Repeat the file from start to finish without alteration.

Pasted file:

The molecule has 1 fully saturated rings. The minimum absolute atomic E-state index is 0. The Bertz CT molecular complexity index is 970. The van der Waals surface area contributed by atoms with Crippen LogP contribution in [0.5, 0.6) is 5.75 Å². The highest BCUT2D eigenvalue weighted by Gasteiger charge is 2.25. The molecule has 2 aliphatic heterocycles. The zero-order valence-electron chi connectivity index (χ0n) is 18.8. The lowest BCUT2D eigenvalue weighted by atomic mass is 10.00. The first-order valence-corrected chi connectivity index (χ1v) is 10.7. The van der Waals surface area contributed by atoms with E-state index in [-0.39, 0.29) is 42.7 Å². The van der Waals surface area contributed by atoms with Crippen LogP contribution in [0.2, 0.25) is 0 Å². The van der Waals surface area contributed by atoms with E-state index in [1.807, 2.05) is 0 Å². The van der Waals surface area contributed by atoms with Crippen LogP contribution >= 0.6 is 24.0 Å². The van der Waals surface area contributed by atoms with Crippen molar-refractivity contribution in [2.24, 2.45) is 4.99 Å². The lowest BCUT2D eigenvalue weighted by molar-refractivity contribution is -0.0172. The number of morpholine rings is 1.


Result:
The molecule has 1 fully saturated rings. The minimum absolute atomic E-state index is 0. The Bertz CT molecular complexity index is 970. The van der Waals surface area contributed by atoms with Crippen LogP contribution in [0.5, 0.6) is 5.75 Å². The highest BCUT2D eigenvalue weighted by Gasteiger charge is 2.25. The molecule has 2 aliphatic heterocycles. The zero-order valence-electron chi connectivity index (χ0n) is 18.8. The lowest BCUT2D eigenvalue weighted by atomic mass is 10.00. The first-order valence-corrected chi connectivity index (χ1v) is 10.7. The van der Waals surface area contributed by atoms with E-state index in [-0.39, 0.29) is 42.7 Å². The van der Waals surface area contributed by atoms with Crippen LogP contribution in [0.2, 0.25) is 0 Å². The van der Waals surface area contributed by atoms with E-state index in [1.807, 2.05) is 0 Å². The van der Waals surface area contributed by atoms with Crippen LogP contribution >= 0.6 is 24.0 Å². The van der Waals surface area contributed by atoms with Crippen molar-refractivity contribution in [2.24, 2.45) is 4.99 Å². The lowest BCUT2D eigenvalue weighted by molar-refractivity contribution is -0.0172. The number of morpholine rings is 1.